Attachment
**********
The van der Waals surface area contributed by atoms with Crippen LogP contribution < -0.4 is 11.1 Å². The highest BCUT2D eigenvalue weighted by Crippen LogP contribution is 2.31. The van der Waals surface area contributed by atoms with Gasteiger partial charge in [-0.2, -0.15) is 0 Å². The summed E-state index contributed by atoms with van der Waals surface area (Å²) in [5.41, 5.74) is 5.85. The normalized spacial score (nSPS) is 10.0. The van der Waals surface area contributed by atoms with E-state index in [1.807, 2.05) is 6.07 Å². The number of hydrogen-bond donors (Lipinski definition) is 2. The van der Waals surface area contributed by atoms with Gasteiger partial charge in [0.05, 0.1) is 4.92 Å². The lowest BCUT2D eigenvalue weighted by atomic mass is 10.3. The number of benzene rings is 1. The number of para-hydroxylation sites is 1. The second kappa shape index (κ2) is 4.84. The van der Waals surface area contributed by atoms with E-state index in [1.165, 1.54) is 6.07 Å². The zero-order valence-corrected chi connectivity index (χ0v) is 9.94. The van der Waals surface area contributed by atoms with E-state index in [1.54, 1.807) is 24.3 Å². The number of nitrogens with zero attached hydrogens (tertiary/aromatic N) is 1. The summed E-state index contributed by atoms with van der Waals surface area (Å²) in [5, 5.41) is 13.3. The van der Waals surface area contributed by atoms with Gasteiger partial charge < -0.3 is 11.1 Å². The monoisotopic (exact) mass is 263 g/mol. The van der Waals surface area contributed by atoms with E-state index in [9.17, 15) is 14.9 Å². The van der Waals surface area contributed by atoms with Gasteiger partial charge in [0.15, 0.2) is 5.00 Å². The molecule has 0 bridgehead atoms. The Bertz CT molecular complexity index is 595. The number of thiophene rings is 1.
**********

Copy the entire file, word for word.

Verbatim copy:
The van der Waals surface area contributed by atoms with Crippen LogP contribution < -0.4 is 11.1 Å². The highest BCUT2D eigenvalue weighted by Crippen LogP contribution is 2.31. The van der Waals surface area contributed by atoms with Gasteiger partial charge in [-0.2, -0.15) is 0 Å². The summed E-state index contributed by atoms with van der Waals surface area (Å²) in [5.41, 5.74) is 5.85. The normalized spacial score (nSPS) is 10.0. The van der Waals surface area contributed by atoms with E-state index in [1.807, 2.05) is 6.07 Å². The number of hydrogen-bond donors (Lipinski definition) is 2. The van der Waals surface area contributed by atoms with Gasteiger partial charge in [0.05, 0.1) is 4.92 Å². The lowest BCUT2D eigenvalue weighted by atomic mass is 10.3. The number of benzene rings is 1. The number of para-hydroxylation sites is 1. The second kappa shape index (κ2) is 4.84. The van der Waals surface area contributed by atoms with E-state index in [1.165, 1.54) is 6.07 Å². The zero-order valence-corrected chi connectivity index (χ0v) is 9.94. The van der Waals surface area contributed by atoms with E-state index in [1.54, 1.807) is 24.3 Å². The number of nitrogens with zero attached hydrogens (tertiary/aromatic N) is 1. The summed E-state index contributed by atoms with van der Waals surface area (Å²) in [5, 5.41) is 13.3. The van der Waals surface area contributed by atoms with Gasteiger partial charge < -0.3 is 11.1 Å². The monoisotopic (exact) mass is 263 g/mol. The van der Waals surface area contributed by atoms with E-state index in [9.17, 15) is 14.9 Å². The van der Waals surface area contributed by atoms with Gasteiger partial charge in [0.15, 0.2) is 5.00 Å². The molecule has 0 bridgehead atoms. The Bertz CT molecular complexity index is 595. The number of thiophene rings is 1.